Disappointing mating results two seasons ago has seen Stratford sharemilkers Becky Corlett and David Knowles take a more technical approach which is driving down their empty rate and providing peace of mind.

After their empty rate climbed to 16% they knew they had to make a change.

“We were all upset with that result. It was a really tough season for us. It was bad weather wise, and it seemed our cows just weren’t coming onto heat or we were missing them,” Becky says.

The couple sharemilk 600 cows on David’s parents’ 230-hectare Taranaki farm, DAK Dairying. They know the success of their business comes down to getting as many of their cows in calf as possible.

So the couple, who had been using scratch pads and tail paint, decided to invest in a better system and looked around at alternatives.

A neighbour down the road had been using Flashmate electronic heat detector pads on some of his herd so the couple decided to give them a try.

“The investment was worth it. We had a 5% decrease in our empty rate, so we went down to just below 11%. That means less cull cows, hopefully more replacement calves and also means a shorter calving period, as we have a lot of cows due within the first six weeks,” Becky says.

“For us just the drop in the empty rate is enough to pay for itself. At 4am, when you’re tired it’s pretty hard to miss a red flashing light. FlashMate means you’re not having to read a scratch pad. You still need a level of skill in reading a cow, but with the flashing units, 90% of the job is done for you.”

“There were days when we were putting up 50 cows for AI and that’s just unheard of for us. The AI tech was saying they’re all on heat. They’re not false ones.”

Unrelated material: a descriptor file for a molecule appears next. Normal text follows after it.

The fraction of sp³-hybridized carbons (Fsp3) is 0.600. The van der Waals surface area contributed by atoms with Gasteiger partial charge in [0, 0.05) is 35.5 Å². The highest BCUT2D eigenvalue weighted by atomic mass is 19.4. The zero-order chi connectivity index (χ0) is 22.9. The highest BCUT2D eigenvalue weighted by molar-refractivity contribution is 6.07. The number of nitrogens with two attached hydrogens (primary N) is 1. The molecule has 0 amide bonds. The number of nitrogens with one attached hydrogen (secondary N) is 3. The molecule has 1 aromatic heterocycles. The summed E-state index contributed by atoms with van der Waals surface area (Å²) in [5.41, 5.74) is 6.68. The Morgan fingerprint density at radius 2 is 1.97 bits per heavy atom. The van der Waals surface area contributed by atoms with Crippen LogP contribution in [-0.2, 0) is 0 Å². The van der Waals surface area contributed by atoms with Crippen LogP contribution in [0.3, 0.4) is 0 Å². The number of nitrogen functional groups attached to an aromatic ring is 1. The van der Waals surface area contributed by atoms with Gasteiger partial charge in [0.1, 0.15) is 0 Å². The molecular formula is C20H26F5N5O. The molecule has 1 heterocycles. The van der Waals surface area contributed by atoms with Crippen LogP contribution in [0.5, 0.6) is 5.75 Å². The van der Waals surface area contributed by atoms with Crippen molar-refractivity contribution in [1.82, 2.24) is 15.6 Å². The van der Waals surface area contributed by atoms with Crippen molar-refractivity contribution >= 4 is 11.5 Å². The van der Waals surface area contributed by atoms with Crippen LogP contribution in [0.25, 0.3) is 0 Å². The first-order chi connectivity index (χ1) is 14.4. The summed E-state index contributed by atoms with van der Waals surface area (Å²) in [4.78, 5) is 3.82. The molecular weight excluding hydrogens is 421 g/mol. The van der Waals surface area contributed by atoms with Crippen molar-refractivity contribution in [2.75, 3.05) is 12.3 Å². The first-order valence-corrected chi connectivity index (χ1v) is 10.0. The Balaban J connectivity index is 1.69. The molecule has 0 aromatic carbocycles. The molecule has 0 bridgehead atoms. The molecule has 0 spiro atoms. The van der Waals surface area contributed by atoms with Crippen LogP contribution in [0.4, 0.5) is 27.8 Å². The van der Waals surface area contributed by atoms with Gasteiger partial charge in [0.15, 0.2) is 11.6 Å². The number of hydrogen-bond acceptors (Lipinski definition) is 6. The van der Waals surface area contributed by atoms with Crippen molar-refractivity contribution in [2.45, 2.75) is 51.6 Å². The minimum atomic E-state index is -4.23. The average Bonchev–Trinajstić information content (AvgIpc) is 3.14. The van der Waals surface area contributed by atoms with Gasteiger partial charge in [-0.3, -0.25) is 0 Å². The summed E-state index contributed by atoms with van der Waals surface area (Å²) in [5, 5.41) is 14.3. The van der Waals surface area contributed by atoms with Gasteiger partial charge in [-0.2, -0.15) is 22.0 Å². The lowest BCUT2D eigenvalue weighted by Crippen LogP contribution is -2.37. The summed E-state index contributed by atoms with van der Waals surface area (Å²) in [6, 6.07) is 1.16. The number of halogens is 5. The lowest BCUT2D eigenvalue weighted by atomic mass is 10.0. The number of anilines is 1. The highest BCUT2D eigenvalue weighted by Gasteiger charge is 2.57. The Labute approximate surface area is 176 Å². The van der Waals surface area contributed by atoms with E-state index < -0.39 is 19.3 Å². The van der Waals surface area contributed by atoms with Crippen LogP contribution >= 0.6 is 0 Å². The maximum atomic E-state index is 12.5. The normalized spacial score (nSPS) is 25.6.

Because Flashmate monitors animal contact to pick up when a cow’s on heat, Becky says it can pick up the ‘silent cows’ because it recognises mating signals.

The unit looks for specific patterns of animal contact associated with mating activity, such as frequency, number and length of contacts, but it will not be activated by a one-off contact event.

“With scratch pads it’s not always easy to select the right cows on heat and it’s not reading all those silent cows.”

The Flashmate unit flashes red for 26 hours once the right heat activity is detected to indicate the cow is ready for artificial insemination.

Once artificially inseminated, if the same cow does not come back on heat within 25 days, it will flash green to indicate possible conception. If the same cow returns to heat again, the unit will again flash red.


  • Get rid of excess hair with a curry comb two days before applying the unit, allowing the pads to stick close to the skin.
  • Give the glue time to get tacky – Becky recommends spraying glue on as the cows enter the rotary shed and applying the pads just before exiting.
  • Apply to left rump. “They’re easy to see as it’s facing us as they’re coming around the rotary platform. There is a big red light flashing at you. They’re pretty hard to miss, even for our more inexperienced staff.”